Ukraine Bought ‘All The Gas Trucks Available In Europe’ To Keep Fueled (Updated)

Thanks to a massive influx from the U.S. and other allies, and buying thousands of fuel trucks, Ukraine says it has plenty of fuel.

byHoward Altman|
Ukraine claims fuel surplus.
(Alona Nikolaievych/Ukrinform/Future Publishing via Getty Images)


Despite massive Russian attacks against its power and fuel supply infrastructure, Ukraine claims it has actually increased its fuel reserves to the point of surplus thanks to the influx of imports and an innovative logistics operation using thousands of fuel trucks as mobile storage sites.

Ukraine began receiving large amounts of fuel in January from the U.S., and over the course of Russia's all-out invasion, purchased thousands of fuel tanker trucks to create a mobile storage system, said Serhiy Kuyun, director of the A-95 Consulting Group, a Ukrainian fuel market research firm.

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"Revolutionary changes have taken place,” in the Ukrainian fuel supply chain, Kuyun told reporters Wednesday during a briefing at the Ukrainian Media Center. “There has never been this [American] fuel in Ukraine. There is also fuel from Taiwan, India, and the Netherlands.”

That's a change from before Moscow's full-on invasion, when Ukraine received the majority of its fuel from Russia and Belarus.

But beyond new sources of fuel, Ukraine has developed a mobile storage method that Kuyun claims defies Russian attempts to bomb its supplies out of existence.

Ukraine “bought all the fuel tank trucks that were available in Europe,” he said.

He did not say when those purchases took place, who funded them or how much they cost. But they’ve made a huge difference, he claimed. 

“The logistics system has radically changed,” he said. “Before the war we supplied fuel by rail and sea, now 40% of our supplies are road transport. These are thousands of gasoline trucks that from a security vantage point are impossible to catch. You can bomb an oil depot, an oil refinery, aim at a railway station. But what to do with these thousands of gasoline trucks? This is a revolutionary thing.”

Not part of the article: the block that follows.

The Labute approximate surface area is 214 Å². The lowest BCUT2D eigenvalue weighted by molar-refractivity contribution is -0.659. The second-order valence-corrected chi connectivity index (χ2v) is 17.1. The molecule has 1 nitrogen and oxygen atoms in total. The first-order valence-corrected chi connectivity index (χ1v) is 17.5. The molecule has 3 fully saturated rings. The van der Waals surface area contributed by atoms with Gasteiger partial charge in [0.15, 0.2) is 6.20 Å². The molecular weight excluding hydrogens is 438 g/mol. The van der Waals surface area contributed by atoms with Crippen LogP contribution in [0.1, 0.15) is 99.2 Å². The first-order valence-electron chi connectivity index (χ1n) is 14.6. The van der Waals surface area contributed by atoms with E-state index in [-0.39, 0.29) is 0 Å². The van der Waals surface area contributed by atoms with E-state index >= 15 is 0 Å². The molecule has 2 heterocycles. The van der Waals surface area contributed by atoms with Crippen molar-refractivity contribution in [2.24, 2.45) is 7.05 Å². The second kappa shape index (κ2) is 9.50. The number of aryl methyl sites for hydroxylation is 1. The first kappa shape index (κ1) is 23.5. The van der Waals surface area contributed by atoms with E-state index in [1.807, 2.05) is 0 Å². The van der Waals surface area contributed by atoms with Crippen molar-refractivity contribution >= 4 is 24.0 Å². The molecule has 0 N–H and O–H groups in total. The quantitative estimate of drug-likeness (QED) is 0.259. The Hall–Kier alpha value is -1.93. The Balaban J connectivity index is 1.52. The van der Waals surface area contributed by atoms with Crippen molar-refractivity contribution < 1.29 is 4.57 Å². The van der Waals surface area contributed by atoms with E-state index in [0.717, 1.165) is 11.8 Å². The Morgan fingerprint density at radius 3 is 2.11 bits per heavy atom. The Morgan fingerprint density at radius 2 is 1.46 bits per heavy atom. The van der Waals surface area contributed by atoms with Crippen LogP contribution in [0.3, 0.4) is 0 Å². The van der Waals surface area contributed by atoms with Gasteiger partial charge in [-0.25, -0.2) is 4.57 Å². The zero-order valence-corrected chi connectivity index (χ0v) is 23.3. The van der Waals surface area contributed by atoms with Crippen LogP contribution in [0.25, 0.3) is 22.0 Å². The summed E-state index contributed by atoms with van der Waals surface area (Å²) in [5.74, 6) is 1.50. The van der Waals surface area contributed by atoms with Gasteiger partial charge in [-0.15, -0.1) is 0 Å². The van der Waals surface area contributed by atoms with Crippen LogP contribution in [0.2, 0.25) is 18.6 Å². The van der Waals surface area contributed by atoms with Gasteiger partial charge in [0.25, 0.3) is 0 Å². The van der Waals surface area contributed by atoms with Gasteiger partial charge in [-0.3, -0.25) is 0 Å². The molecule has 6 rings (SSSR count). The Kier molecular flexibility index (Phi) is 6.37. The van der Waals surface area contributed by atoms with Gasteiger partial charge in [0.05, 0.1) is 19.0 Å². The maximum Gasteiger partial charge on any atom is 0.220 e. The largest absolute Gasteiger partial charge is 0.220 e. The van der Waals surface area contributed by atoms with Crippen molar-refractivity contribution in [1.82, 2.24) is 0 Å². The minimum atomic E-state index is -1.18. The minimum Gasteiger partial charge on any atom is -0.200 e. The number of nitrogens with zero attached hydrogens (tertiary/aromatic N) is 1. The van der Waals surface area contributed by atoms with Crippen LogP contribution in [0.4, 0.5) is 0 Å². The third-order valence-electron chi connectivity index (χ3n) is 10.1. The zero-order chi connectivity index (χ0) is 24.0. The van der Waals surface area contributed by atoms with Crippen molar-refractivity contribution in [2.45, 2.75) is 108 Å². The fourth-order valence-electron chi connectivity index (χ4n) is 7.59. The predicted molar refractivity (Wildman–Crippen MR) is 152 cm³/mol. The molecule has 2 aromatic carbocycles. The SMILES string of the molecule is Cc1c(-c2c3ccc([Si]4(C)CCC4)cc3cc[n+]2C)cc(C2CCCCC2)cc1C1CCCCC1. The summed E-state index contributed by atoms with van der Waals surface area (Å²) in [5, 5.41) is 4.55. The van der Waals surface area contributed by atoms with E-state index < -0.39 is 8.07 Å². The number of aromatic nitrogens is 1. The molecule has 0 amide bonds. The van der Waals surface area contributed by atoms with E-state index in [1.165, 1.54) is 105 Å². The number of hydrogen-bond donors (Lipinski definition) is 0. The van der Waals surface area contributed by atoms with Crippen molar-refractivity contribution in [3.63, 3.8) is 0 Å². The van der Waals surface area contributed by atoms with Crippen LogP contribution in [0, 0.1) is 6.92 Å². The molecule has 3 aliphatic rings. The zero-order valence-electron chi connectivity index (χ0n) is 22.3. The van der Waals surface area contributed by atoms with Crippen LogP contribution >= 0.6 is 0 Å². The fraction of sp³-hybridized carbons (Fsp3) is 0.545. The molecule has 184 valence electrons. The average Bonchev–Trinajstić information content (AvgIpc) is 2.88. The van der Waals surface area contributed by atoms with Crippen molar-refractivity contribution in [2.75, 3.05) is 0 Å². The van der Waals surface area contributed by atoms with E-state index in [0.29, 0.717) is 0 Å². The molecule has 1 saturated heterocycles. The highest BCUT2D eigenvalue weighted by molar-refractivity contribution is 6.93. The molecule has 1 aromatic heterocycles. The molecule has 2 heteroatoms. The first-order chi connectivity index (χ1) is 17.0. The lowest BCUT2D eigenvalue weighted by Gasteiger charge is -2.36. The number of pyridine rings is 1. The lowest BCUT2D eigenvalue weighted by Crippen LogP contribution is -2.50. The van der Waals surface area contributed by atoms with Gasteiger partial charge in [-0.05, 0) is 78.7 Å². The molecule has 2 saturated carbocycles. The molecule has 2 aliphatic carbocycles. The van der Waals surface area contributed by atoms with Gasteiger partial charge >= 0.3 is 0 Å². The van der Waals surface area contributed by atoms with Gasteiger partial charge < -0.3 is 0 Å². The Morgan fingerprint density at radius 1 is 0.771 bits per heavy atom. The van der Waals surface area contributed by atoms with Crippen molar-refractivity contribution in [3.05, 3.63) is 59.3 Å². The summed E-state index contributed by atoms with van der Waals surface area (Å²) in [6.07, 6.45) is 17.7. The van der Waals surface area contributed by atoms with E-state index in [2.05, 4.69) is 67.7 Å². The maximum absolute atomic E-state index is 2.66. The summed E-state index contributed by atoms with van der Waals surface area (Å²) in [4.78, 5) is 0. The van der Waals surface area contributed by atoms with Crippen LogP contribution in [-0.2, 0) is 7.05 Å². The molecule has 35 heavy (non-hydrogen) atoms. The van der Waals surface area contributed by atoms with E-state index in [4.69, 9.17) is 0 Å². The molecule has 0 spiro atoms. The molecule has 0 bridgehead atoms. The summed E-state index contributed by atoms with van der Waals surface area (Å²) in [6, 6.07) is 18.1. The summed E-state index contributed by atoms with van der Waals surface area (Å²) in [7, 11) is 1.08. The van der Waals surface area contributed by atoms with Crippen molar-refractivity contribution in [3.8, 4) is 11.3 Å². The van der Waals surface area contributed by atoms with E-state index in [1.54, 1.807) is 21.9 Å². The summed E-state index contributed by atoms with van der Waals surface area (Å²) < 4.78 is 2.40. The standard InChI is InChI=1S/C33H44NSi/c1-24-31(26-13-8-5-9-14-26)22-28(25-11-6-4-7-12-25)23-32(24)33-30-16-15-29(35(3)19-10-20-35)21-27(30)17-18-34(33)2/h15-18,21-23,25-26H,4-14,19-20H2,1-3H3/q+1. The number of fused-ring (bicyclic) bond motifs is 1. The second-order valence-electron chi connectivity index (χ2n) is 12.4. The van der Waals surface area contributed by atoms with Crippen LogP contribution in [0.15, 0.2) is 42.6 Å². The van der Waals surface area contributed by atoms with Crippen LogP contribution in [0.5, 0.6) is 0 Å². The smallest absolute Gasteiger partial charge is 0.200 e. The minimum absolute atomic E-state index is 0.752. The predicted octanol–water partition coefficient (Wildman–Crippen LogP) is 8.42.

Having so many mobile points of storage takes advantage of one of Russia's most glaring problems.

It lacks the ability to hit dynamic targets beyond the front lines, something we noted early on in this conflict.

Kuyun claims this system passed its first test in November and December, “when there was a surge in the use of generators" in the wake of massive Russian missile strikes on Ukraine’s power infrastructure.

A high voltage substation switchyard stands partially destroyed after the Ukrenergo power station was hit by a missile strike. (Photo by Ed Ram/Getty Images)

Those attacks severely impaired Ukraine's ability to generate electricity and forced municipalities and residents to rely on generators, which require fuel.

“Due to blackouts there was an explosive growth of use of generators and it tested the supply of fuel back then,” he said. “We were through that period [with] no deficit either of diesel fuel or gas. And it allowed the private consumers and their businesses to go through this period.”

A man maintains a portable generator outside a store during a power outage following Russian missile strikes in the western Ukrainian city of Lviv on Dec. 29, 2022. (Photo by YURIY DYACHYSHYN / AFP) (Photo by YURIY DYACHYSHYN/AFP via Getty Images)

Though Ukraine is currently enjoying a fuel surplus, the situation was bleak last April, said Kuyun.

Russia, as we reported at the time, executed a number of standoff missile strikes on petroleum storage areas and facilities in the western and central part of the country aimed at choking off Ukraine’s ability to fuel its fight.